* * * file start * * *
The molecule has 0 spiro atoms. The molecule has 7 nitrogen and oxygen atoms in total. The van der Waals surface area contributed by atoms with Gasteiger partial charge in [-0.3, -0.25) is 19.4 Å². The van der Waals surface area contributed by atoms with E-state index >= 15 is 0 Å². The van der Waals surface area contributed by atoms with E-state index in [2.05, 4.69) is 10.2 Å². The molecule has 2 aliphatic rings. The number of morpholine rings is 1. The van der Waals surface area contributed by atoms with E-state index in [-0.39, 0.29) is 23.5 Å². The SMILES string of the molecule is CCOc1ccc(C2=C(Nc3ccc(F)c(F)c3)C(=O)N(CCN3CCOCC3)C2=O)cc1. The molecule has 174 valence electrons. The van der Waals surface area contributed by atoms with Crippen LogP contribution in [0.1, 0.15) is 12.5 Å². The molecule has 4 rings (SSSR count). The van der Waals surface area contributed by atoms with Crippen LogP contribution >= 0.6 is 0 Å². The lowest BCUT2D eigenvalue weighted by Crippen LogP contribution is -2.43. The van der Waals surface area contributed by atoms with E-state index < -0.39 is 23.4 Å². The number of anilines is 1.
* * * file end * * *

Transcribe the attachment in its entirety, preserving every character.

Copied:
The molecule has 0 spiro atoms. The molecule has 7 nitrogen and oxygen atoms in total. The van der Waals surface area contributed by atoms with Gasteiger partial charge in [-0.3, -0.25) is 19.4 Å². The van der Waals surface area contributed by atoms with E-state index >= 15 is 0 Å². The van der Waals surface area contributed by atoms with E-state index in [2.05, 4.69) is 10.2 Å². The molecule has 2 aliphatic rings. The number of morpholine rings is 1. The van der Waals surface area contributed by atoms with E-state index in [-0.39, 0.29) is 23.5 Å². The SMILES string of the molecule is CCOc1ccc(C2=C(Nc3ccc(F)c(F)c3)C(=O)N(CCN3CCOCC3)C2=O)cc1. The molecule has 174 valence electrons. The van der Waals surface area contributed by atoms with Crippen LogP contribution in [0.1, 0.15) is 12.5 Å². The molecule has 4 rings (SSSR count). The van der Waals surface area contributed by atoms with Crippen LogP contribution >= 0.6 is 0 Å². The lowest BCUT2D eigenvalue weighted by Crippen LogP contribution is -2.43. The van der Waals surface area contributed by atoms with E-state index < -0.39 is 23.4 Å². The number of anilines is 1.